October 23rd, 2015
Baroness Cox addresses violations of religious freedom in Nigeria and Azerbaijan in the House of Lords
Yesterday (22/10/2015), Baroness Cox spoke in a short debate in the House of Lords concerning Article 18 of the Universal Declaration on Human Rights – ‘Everyone has the right to freedom of thought, conscience and religion; this right includes freedom to change his religion or belief, and freedom, either alone or in community with others and in public or private, to manifest his religion or belief in teaching, practice, worship and observance.’
Violations of freedom of religion are prolific in many of the countries in which HART works. On this occasion, Baroness Cox drew attention to such violations in Nigeria and Azerbaijan.
To ask Her Majesty’s Government what steps they are taking, if any, to promote Article 18 of the 1948 Universal Declaration on Human Rights.
Baroness Cox (CB): My Lords, I warmly congratulate my noble friend on this important debate and his powerful introduction. I will focus on the violations of religious freedom in two countries largely ignored by international media but in need of urgent attention. In northern Nigeria, attacks on those who do not adhere to Boko Haram’s ideology occur almost daily. Since October 2014, nearly 4,000 people have been killed and around 2.2 million internally displaced.
Last week, suicide bombings on the outskirts of Maiduguri in Borno state targeted two mosques, with at least 39 Muslims killed. When I and my colleagues from my NGO, HART, visited the area, we learned that the scale of slaughter and abduction far exceeds that reported by the media. For example, the horrific plight of the Chibok girls, already mentioned by the noble Lord, Lord Selkirk, is internationally known, but the fate of more than 1,000 women and girls taken by Boko Haram—which also abducts and forcibly recruits boys as young as 12 years old—is not. Christian communities have been subject to regular attacks for decades in northern Nigeria, but these have escalated with the rise of Boko Haram. A reign of terror persists there, as described powerfully last week by Victoria Yohanna, who herself escaped from Boko Haram.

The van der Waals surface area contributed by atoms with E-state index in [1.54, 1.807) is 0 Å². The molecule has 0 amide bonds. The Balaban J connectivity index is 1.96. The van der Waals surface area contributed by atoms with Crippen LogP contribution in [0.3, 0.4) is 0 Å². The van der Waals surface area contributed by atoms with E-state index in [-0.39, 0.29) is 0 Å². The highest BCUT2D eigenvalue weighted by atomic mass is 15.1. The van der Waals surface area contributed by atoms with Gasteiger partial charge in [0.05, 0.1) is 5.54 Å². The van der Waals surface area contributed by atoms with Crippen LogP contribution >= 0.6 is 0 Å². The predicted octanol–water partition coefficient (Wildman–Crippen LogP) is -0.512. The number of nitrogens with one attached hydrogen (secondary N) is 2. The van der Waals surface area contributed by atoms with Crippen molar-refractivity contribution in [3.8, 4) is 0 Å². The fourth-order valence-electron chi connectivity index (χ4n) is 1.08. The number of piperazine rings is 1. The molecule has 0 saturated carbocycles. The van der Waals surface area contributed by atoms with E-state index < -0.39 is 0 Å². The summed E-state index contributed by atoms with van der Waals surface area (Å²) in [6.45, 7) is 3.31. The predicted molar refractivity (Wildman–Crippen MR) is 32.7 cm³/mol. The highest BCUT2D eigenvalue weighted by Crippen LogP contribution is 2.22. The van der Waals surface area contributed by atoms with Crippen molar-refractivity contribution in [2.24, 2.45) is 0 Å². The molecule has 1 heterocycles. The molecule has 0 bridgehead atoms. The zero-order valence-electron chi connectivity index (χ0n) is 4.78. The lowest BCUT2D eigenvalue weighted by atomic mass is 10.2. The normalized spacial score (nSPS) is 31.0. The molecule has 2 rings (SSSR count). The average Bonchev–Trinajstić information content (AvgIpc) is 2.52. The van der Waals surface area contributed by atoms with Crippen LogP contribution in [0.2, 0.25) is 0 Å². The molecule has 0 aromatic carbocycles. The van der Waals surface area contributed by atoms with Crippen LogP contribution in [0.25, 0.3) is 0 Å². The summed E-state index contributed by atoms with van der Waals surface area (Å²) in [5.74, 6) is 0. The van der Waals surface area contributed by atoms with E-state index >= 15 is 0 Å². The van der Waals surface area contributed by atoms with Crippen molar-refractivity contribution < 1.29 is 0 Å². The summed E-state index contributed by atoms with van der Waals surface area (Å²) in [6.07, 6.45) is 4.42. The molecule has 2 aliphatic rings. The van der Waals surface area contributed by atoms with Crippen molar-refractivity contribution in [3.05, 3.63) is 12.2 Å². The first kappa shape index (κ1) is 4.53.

I turn briefly to Azerbaijan, which has been classified as “not free” by Freedom House. The Government there restrict the religious practices of most non-Shia Muslim communities. Leaders of unsanctioned religious services have been imprisoned, and many mosques and Muslim schools have been closed. Churches must be registered, but none have been able to do so since January 2010. Those gathering to study religion have been jailed and some deported.
A junior State Committee official has claimed:“We forbid religious books—but this isn’t religious discrimination”. Police raids of Muslim prayer and study meetings continue. A raid of a home in September 2015 left 85 people taken for questioning, 3,000 religious books confiscated and two Turkish scholars deported. On 7 October this year, five Sunni Muslims were jailed following their arrest during a raid of an Islamic study meeting. Their lawyers were not allowed to attend the final hearing.
What representations have Her Majesty’s Government made to the Governments of Nigeria and Azerbaijan concerning these serious assaults on freedom of religion and belief?
You can read the full text of the debate on Hansard here.
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